Drafted with the 13th pick in the 2007 NBA Draft by the New Orleans/Oklahoma City Hornets, Julian Emil-Jamaal Wright, a 6-8 225lb forward from Chicago Illinois, was one of the better "upside" players from the 2007 draft, a pretty good class that produced the likes of Kevin Durant, Al Horford, Mike Conley Jr, Joakim Noah and of course Greg Oden.
He wasn't seen as a sure thing like the aforementioned names, but along the lines of Thad Young, another 2007 draftee, Wright had some of the best potential of the group.
A long and athletic swingman with a prototypical small forward physique, experts agreed that if Wright could hone his offensive game, he could be a deadly player in the league, a tough match-up along the lines of a Boris Diaw (the non Eddy Curry Phoenix version at the time) thanks to his passing and rebounding abilities.
However that honed offensive game never developed.
His athletic ability and nose for the ball helped him post respectable effective field goal percentage totals, however a career free-throw shooting percentage of 58 per cent and a three-point percentage of 26 per cent (including a measly 20 per cent last season) underscore the lack of development in his shot, something that has consistently held him back in the league.
Wright knows this, and when I ask him about his off-season plans, he goes into great detail about the task at hand this summer:
"It's renovation time. I'm going into the off-season very optimistic, but I need to make some changes (to my jumpshot)."
"I'll still get 500, 1000 shots up this summer, but if they're not the same each time I'm shooting them...there's just things I can correct."
"I've had the same shot, the same habits since I was a kid, so I'm going to try and break them up, start from scratch."
It's no doubt an admirable task, but is it a realistic one? And shouldn't this have been done some time ago?
After all, this is the same player who refused to play in Summer League for New Orleans, despite the requests of head coach Monty Williams.
Wright has his work cut out for him so that he doesn't join the long list of "upside draft picks" that didn't pan out, names like Gerald Green, Rodney Carney, Rashad McCants and even former Raptors Joey Graham and Antoine Wright. If he gets another shot with a team, he's going to have to make the most of it, perhaps finding a niche as a Brian Cardinal energy and hustle type.
Ironically I'd argue that the Raps could still use just such a player.
Who knows how productive Linas Kleiza will ever be, and James Johnson is the only other true small forward on the club, so it's not like Wright would be battling with guys like Ron Artest and Matt Barnes for playing time.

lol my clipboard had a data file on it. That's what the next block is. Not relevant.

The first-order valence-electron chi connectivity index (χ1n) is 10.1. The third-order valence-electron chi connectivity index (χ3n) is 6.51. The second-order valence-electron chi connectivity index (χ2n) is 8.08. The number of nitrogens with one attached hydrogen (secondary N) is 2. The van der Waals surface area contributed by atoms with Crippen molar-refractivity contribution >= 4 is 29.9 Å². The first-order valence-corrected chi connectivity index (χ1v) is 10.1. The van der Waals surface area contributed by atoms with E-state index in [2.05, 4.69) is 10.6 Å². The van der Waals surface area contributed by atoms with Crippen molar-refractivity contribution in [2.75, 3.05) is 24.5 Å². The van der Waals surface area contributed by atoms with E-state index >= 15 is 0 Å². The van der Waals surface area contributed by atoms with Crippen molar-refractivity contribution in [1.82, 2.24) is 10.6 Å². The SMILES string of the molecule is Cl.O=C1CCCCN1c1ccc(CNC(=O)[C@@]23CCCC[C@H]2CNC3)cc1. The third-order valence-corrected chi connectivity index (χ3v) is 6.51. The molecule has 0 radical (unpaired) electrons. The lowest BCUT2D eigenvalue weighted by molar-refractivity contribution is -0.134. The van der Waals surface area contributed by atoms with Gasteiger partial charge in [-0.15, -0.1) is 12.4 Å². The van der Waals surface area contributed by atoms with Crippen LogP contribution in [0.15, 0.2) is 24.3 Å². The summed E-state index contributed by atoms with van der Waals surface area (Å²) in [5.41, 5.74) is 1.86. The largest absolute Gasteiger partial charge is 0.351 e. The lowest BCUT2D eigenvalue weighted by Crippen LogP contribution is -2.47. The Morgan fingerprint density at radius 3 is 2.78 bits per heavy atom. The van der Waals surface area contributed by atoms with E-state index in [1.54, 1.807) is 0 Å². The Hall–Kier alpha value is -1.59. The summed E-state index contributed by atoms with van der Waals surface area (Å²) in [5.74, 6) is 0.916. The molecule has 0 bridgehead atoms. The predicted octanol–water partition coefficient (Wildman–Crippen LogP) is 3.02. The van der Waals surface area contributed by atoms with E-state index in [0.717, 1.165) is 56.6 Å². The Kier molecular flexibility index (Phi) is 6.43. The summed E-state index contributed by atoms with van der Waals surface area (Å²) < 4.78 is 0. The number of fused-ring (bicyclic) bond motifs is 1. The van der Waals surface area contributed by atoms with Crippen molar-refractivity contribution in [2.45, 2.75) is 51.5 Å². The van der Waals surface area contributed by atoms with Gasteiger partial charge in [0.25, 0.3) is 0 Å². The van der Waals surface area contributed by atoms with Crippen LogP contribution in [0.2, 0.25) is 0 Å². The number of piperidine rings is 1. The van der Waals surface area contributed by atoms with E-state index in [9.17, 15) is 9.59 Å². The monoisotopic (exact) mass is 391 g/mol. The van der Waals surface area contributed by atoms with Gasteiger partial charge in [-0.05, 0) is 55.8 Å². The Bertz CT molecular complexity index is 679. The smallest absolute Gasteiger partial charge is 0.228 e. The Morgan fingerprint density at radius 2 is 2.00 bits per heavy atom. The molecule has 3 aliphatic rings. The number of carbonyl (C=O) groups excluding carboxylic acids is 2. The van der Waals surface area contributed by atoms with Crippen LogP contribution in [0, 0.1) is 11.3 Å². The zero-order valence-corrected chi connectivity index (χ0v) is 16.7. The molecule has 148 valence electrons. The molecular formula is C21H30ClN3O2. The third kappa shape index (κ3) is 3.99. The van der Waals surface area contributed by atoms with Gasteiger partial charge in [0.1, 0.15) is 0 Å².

As well, new head coach Dwane Casey would likely have a much more consistent role for someone like Wright, who despite a positive wins produced mark of 1.6, actually posted his lowest career usage rate (13.0) last year with Toronto.
Wright may have gotten the minutes under Triano, but as fans can attest, it was a constant yo-yo in terms of the significance of that playing time.
Much like Joey Dorsey, I believe this is another situation where player X needs to find coach Y who believes in him, gives him a solid role, and instills confidence. Wright isn't an unproductive player, but he does have major limitations to his game and until those are corrected to some extent, he simply needs to play to his strengths.
Strengths I'll add, that at one point had him looking like an upgrade over Jeff Green, the same Jeff Green that the Boston Celtics last year dealt key starter Kendrick Perkins for.
Wright might never be Jeff Green (and some may argue that's probably a good thing) but someone with his abilities and physical traits should be able to help a club win games. He can play a number of positions on the floor, especially on D, and if he focussed on being a defensive stopper for now, ala a Thabo Sefolosha, then maybe he gets a good look from team during this extended off-season.
"Individually I know I've got to continue to work hard," Wright says as he puts the last of his items in a bag. "I was thinking about that and the off-season even as the game was winding down."
"You've got to take every opportunity to make that impression."
It's hard to disagree, and it's my hope that Wright's next impression is a lasting one, either with the Raptors, or with another team in the NBA.